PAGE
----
If you’ve got a gym membership, a Pilates membership or something similar that you’re paying for but not using, look into cancelling it ASAP. This is particularly relevant right now as we’re all trying to minimise social contact. Every fitness outlet will have their own rules/plans around how COVID-19 will impact your use of their facilities, so get in touch with them. If they need to close their doors temporarily, ask if refunds are available.
6. Plan ahead and meal-prep
Preparing multiple meals at once and storing them for later consumption could help you ward off impulse take-away food purchases and allow you to cash in on bulk-buy benefits. There’s an enthusiastic community of meal prepper bloggers who swap recipes and ideas to help people prepare a week’s worth – or sometimes longer – of meals. You can make grocery lists based on what you need and cut costs there, too.
Consider adding in some vegetarian meals to your weekly dinners if you haven’t already. A tin of beans or chickpeas really bulks up a meal and makes a great chilli or dhal, and is often cheaper than buying meat.
7. Audit your bank accounts to see if you are paying fees
It could be a good idea to go back through past statements and add up any account-keeping fees you’ve been charged. You could ring your bank to ask for a better deal when it comes to these types of charges, or potentially swap to a fee-free transaction account. It’s a good idea to keep in mind that the interest paid on fee-free accounts could be different to those paid on accounts that charge fees – check with your bank.
While the savings environment might be tough heading into the future, there’s no sense in going with the first savings account or savings account provider that you see advertised. To help you narrow down your options, Canstar compares savings providers and accounts. To have a look at what is currently on offer, hit the button below.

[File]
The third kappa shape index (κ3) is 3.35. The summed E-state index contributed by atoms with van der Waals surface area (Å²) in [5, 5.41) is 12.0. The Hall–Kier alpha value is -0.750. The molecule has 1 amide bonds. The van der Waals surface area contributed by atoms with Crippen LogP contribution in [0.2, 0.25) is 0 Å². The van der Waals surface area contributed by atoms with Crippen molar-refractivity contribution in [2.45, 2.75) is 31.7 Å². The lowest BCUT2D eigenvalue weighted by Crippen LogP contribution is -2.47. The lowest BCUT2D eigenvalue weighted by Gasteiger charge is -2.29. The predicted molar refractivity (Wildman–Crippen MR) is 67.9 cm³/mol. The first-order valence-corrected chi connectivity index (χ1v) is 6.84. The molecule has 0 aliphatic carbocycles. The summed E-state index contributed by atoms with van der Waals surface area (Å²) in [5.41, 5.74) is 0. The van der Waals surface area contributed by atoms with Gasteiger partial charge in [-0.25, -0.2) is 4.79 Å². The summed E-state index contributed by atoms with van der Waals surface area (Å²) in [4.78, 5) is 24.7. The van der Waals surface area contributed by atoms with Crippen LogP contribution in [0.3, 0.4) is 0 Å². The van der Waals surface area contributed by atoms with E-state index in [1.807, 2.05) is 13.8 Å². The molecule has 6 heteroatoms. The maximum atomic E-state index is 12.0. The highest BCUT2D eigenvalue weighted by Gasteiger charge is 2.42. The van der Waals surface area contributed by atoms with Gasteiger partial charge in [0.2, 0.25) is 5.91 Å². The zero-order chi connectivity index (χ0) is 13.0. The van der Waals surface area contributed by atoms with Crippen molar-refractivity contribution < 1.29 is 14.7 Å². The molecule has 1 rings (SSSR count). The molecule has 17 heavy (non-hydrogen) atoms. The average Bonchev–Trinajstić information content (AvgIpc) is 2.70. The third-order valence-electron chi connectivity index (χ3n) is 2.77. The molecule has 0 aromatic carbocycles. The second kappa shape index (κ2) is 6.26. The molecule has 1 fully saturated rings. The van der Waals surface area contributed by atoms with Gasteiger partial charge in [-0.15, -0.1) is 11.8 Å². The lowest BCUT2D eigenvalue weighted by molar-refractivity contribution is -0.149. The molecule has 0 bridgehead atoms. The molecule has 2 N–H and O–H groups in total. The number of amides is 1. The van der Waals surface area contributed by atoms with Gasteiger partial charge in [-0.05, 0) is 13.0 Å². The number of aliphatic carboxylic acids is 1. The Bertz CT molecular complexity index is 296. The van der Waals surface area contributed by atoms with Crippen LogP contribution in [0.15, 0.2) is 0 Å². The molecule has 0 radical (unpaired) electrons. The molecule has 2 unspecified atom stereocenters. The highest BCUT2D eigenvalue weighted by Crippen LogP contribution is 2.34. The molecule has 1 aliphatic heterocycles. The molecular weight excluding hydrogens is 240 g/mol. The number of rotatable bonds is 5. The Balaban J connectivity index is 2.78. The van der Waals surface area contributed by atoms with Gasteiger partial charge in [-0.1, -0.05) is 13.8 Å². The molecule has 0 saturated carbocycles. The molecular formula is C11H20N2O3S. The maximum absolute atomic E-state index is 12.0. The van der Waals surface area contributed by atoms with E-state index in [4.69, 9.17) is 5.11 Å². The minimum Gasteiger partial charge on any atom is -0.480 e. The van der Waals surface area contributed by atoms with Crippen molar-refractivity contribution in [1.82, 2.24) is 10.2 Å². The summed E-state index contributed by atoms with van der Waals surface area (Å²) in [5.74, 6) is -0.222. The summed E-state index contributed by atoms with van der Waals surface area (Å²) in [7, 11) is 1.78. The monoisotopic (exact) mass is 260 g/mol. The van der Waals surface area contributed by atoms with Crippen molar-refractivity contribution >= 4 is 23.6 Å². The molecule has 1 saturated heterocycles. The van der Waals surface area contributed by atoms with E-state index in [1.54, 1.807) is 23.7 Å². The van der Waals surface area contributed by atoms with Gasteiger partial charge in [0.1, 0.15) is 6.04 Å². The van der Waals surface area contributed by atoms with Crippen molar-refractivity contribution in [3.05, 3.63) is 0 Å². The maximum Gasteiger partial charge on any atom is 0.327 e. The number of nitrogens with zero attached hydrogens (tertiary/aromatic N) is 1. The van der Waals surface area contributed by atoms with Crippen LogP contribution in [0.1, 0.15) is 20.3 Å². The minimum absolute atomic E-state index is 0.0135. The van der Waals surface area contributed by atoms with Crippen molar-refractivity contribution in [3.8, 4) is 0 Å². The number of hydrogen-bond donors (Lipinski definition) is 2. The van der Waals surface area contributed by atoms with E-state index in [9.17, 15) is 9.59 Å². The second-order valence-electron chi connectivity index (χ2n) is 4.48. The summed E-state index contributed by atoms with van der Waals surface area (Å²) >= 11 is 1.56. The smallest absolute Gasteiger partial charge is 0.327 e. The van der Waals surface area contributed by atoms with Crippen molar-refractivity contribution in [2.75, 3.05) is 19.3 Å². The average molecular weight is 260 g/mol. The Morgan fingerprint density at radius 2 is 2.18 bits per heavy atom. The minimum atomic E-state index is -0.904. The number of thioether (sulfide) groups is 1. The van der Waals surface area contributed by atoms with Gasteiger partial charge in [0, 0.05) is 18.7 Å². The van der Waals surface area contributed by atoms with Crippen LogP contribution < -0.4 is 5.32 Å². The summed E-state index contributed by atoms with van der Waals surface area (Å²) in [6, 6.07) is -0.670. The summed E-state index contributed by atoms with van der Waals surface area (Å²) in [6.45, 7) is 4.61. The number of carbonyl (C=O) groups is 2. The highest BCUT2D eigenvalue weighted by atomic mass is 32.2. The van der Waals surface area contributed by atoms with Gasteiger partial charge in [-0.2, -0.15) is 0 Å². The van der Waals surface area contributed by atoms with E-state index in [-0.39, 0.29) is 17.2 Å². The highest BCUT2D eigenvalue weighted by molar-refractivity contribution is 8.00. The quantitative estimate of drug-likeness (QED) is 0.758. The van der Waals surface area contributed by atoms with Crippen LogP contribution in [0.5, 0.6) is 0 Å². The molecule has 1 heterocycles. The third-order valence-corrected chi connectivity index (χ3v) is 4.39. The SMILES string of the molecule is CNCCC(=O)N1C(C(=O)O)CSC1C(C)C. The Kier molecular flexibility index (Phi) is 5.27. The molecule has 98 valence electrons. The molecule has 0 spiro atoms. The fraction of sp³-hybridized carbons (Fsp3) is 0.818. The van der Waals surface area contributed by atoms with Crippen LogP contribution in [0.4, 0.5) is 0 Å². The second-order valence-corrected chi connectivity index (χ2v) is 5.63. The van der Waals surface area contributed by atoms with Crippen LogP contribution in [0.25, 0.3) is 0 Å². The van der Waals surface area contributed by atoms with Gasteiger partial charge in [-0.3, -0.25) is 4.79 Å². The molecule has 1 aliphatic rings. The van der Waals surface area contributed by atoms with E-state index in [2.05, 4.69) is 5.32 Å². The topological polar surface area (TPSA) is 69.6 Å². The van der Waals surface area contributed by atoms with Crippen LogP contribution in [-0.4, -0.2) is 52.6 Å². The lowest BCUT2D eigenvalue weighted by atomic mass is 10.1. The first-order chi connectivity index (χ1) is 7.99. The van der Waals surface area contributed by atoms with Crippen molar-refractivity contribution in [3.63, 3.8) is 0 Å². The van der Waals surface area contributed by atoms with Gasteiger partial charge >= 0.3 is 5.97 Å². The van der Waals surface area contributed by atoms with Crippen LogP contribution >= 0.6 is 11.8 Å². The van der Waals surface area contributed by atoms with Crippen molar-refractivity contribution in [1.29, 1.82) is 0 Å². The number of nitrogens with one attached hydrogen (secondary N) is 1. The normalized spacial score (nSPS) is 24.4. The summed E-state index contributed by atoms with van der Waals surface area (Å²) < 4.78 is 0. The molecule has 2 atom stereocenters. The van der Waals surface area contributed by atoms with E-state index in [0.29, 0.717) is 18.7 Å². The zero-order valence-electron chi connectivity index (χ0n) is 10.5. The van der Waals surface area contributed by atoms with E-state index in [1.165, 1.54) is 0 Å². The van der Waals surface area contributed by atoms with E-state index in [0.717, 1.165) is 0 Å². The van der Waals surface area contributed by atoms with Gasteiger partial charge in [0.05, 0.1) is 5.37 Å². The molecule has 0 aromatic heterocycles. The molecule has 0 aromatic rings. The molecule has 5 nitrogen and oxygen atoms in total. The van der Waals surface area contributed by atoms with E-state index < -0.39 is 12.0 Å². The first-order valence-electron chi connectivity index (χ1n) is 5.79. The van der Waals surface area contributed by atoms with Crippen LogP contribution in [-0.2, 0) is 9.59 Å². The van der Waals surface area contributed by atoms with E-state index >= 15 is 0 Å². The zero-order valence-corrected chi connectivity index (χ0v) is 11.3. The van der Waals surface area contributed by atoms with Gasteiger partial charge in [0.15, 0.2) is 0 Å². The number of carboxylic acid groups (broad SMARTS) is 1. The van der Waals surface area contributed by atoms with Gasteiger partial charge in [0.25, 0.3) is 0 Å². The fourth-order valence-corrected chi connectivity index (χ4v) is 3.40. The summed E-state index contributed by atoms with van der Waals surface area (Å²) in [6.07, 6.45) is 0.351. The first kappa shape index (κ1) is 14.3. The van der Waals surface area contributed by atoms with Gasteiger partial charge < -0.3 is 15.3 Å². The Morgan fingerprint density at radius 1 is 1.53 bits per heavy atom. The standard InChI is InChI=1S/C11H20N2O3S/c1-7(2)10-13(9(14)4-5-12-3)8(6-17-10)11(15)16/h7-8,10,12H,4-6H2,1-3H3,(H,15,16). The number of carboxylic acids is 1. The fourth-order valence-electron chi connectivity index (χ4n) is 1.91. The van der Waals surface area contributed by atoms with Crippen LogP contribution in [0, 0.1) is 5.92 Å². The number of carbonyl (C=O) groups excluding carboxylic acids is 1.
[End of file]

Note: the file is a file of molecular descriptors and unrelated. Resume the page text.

8. Get creative with activities
Budgeting and saving doesn’t mean you have to sacrifice enjoying life. Luxury foods, clothes and holidays might have to be put on hold, but it’s a good time to explore what you can enjoy that’s free. Have a family walk and picnic on a beach you’ve never been to, have a special hour of quiet time to take a bath and read the book you’ve been meaning to for months, or have a streaming movie marathon or bake-off with your flatties or family if you’re indoors.
9. Avoid unnecessary credit card spending
Think again before purchasing expensive, non-essential items (such as new cars, clothing, furniture, appliances, boats or other luxury items) on credit, or borrowing large sums of money. In an already stressful financial environment, don’t add to the worry by taking on extra debt.
10. Swap brands for savings
Next time you go to the supermarket, consider buying a cheaper generic item instead of a big-name brand. There could be little to no difference in quality, but the price saving could add up over time.
11. Join savings communities
We all need a bit of motivation to keep on track. There are various savings communities on social media to join. There are trade pages where members give away items to others who need them; plenty of savings hacks communities who spot deals and share meal-planning ideas; and co-op groups where people buy food and other items in bulk and share the cost (just do your research before committing to one of these groups to make sure they’re legitimate).
12. Ask for help
Reach out to organisations who can help you budget for free in New Zealand. Moneytalks is a free financial helpline for advice and support from trained financial mentors, supported by the government. MoneyTalks can also connect you with services in your community. They also have a MoneyMates peer support group.
There’s also the Sorted website, a government-funded independent online money management guide. It’s full of various calculators and information to help you manage your personal finances throughout life.